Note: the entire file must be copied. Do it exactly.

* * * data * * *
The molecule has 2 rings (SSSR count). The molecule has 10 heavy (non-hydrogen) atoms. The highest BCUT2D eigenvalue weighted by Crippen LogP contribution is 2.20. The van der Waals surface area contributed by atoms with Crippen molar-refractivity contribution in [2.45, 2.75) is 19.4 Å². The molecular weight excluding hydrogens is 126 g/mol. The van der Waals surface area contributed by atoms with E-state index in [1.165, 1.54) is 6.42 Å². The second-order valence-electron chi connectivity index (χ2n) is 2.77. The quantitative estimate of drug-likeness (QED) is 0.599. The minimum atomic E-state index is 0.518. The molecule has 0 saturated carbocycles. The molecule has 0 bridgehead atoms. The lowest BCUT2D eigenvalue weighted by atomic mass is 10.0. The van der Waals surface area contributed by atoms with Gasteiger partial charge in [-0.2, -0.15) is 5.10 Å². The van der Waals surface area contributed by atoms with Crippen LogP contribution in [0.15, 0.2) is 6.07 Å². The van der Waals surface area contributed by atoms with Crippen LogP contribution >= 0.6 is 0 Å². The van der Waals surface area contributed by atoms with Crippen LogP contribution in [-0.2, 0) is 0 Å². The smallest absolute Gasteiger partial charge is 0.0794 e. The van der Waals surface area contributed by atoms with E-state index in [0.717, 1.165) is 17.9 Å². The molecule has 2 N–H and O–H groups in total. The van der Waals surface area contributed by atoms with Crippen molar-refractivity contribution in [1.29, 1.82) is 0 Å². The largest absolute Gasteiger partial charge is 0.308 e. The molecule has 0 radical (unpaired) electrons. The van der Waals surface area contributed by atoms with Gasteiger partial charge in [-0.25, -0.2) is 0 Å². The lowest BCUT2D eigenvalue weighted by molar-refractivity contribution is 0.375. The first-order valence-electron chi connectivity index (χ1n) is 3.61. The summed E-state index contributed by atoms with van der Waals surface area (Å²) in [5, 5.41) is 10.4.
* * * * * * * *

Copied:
The molecule has 2 rings (SSSR count). The molecule has 10 heavy (non-hydrogen) atoms. The highest BCUT2D eigenvalue weighted by Crippen LogP contribution is 2.20. The van der Waals surface area contributed by atoms with Crippen molar-refractivity contribution in [2.45, 2.75) is 19.4 Å². The molecular weight excluding hydrogens is 126 g/mol. The van der Waals surface area contributed by atoms with E-state index in [1.165, 1.54) is 6.42 Å². The second-order valence-electron chi connectivity index (χ2n) is 2.77. The quantitative estimate of drug-likeness (QED) is 0.599. The minimum atomic E-state index is 0.518. The molecule has 0 saturated carbocycles. The molecule has 0 bridgehead atoms. The lowest BCUT2D eigenvalue weighted by atomic mass is 10.0. The van der Waals surface area contributed by atoms with Gasteiger partial charge in [-0.2, -0.15) is 5.10 Å². The van der Waals surface area contributed by atoms with Crippen LogP contribution in [0.15, 0.2) is 6.07 Å². The van der Waals surface area contributed by atoms with Crippen LogP contribution >= 0.6 is 0 Å². The van der Waals surface area contributed by atoms with Crippen LogP contribution in [-0.2, 0) is 0 Å². The smallest absolute Gasteiger partial charge is 0.0794 e. The van der Waals surface area contributed by atoms with E-state index in [0.717, 1.165) is 17.9 Å². The molecule has 2 N–H and O–H groups in total. The van der Waals surface area contributed by atoms with Crippen molar-refractivity contribution in [1.29, 1.82) is 0 Å². The largest absolute Gasteiger partial charge is 0.308 e. The molecule has 0 radical (unpaired) electrons. The van der Waals surface area contributed by atoms with Gasteiger partial charge in [-0.25, -0.2) is 0 Å². The lowest BCUT2D eigenvalue weighted by molar-refractivity contribution is 0.375. The first-order valence-electron chi connectivity index (χ1n) is 3.61. The summed E-state index contributed by atoms with van der Waals surface area (Å²) in [5, 5.41) is 10.4.